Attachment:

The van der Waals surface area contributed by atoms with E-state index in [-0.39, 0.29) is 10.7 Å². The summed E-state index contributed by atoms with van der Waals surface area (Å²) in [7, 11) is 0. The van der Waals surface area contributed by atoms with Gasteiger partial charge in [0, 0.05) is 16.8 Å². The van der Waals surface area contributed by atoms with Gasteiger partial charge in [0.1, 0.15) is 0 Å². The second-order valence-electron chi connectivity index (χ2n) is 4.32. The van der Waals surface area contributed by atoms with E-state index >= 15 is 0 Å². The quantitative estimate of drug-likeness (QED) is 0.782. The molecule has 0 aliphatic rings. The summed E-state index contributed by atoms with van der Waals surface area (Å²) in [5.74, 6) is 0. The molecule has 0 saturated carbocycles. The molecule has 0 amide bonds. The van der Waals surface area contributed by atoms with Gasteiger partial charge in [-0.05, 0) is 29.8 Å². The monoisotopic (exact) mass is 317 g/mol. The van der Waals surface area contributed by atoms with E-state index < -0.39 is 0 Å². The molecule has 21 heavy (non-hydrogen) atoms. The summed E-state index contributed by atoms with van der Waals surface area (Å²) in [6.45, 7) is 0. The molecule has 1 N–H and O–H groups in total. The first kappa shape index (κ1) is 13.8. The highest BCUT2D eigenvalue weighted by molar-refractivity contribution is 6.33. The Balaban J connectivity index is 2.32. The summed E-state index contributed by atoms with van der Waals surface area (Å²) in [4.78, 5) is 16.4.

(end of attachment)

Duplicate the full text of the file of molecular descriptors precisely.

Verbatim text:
The van der Waals surface area contributed by atoms with E-state index in [-0.39, 0.29) is 10.7 Å². The summed E-state index contributed by atoms with van der Waals surface area (Å²) in [7, 11) is 0. The van der Waals surface area contributed by atoms with Gasteiger partial charge in [0, 0.05) is 16.8 Å². The van der Waals surface area contributed by atoms with Gasteiger partial charge in [0.1, 0.15) is 0 Å². The second-order valence-electron chi connectivity index (χ2n) is 4.32. The van der Waals surface area contributed by atoms with E-state index >= 15 is 0 Å². The quantitative estimate of drug-likeness (QED) is 0.782. The molecule has 0 aliphatic rings. The summed E-state index contributed by atoms with van der Waals surface area (Å²) in [5.74, 6) is 0. The molecule has 0 saturated carbocycles. The molecule has 0 amide bonds. The van der Waals surface area contributed by atoms with Gasteiger partial charge in [-0.05, 0) is 29.8 Å². The monoisotopic (exact) mass is 317 g/mol. The van der Waals surface area contributed by atoms with E-state index < -0.39 is 0 Å². The molecule has 21 heavy (non-hydrogen) atoms. The summed E-state index contributed by atoms with van der Waals surface area (Å²) in [6.45, 7) is 0. The molecule has 1 N–H and O–H groups in total. The first kappa shape index (κ1) is 13.8. The highest BCUT2D eigenvalue weighted by molar-refractivity contribution is 6.33. The Balaban J connectivity index is 2.32. The summed E-state index contributed by atoms with van der Waals surface area (Å²) in [4.78, 5) is 16.4.